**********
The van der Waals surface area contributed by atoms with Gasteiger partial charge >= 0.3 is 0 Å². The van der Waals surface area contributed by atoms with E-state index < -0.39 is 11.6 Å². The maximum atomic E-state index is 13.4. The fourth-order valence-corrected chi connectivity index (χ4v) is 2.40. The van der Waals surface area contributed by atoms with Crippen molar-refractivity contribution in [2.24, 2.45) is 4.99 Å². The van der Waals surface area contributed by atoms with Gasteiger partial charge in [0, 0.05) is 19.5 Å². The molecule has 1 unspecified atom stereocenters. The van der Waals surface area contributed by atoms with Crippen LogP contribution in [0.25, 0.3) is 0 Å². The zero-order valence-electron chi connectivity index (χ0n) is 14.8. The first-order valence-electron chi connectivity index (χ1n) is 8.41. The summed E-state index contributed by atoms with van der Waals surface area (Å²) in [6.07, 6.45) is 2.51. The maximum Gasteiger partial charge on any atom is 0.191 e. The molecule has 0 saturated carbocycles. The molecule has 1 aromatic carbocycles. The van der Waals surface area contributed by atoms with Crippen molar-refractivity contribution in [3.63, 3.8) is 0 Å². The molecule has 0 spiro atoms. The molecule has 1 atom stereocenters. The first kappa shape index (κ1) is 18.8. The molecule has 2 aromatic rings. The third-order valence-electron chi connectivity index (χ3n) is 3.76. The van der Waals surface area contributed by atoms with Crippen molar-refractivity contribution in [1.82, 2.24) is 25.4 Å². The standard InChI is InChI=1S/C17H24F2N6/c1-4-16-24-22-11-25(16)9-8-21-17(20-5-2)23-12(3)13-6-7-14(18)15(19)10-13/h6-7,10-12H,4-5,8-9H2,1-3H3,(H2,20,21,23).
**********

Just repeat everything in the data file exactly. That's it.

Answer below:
The van der Waals surface area contributed by atoms with Gasteiger partial charge >= 0.3 is 0 Å². The van der Waals surface area contributed by atoms with E-state index < -0.39 is 11.6 Å². The maximum atomic E-state index is 13.4. The fourth-order valence-corrected chi connectivity index (χ4v) is 2.40. The van der Waals surface area contributed by atoms with Crippen molar-refractivity contribution in [2.24, 2.45) is 4.99 Å². The van der Waals surface area contributed by atoms with Gasteiger partial charge in [0, 0.05) is 19.5 Å². The molecule has 1 unspecified atom stereocenters. The van der Waals surface area contributed by atoms with Crippen LogP contribution in [0.25, 0.3) is 0 Å². The zero-order valence-electron chi connectivity index (χ0n) is 14.8. The first-order valence-electron chi connectivity index (χ1n) is 8.41. The summed E-state index contributed by atoms with van der Waals surface area (Å²) in [6.07, 6.45) is 2.51. The maximum Gasteiger partial charge on any atom is 0.191 e. The molecule has 0 saturated carbocycles. The molecule has 1 aromatic carbocycles. The van der Waals surface area contributed by atoms with Crippen molar-refractivity contribution in [3.63, 3.8) is 0 Å². The molecule has 0 spiro atoms. The molecule has 1 atom stereocenters. The first kappa shape index (κ1) is 18.8. The molecule has 2 aromatic rings. The third-order valence-electron chi connectivity index (χ3n) is 3.76. The van der Waals surface area contributed by atoms with Crippen molar-refractivity contribution in [1.82, 2.24) is 25.4 Å². The standard InChI is InChI=1S/C17H24F2N6/c1-4-16-24-22-11-25(16)9-8-21-17(20-5-2)23-12(3)13-6-7-14(18)15(19)10-13/h6-7,10-12H,4-5,8-9H2,1-3H3,(H2,20,21,23).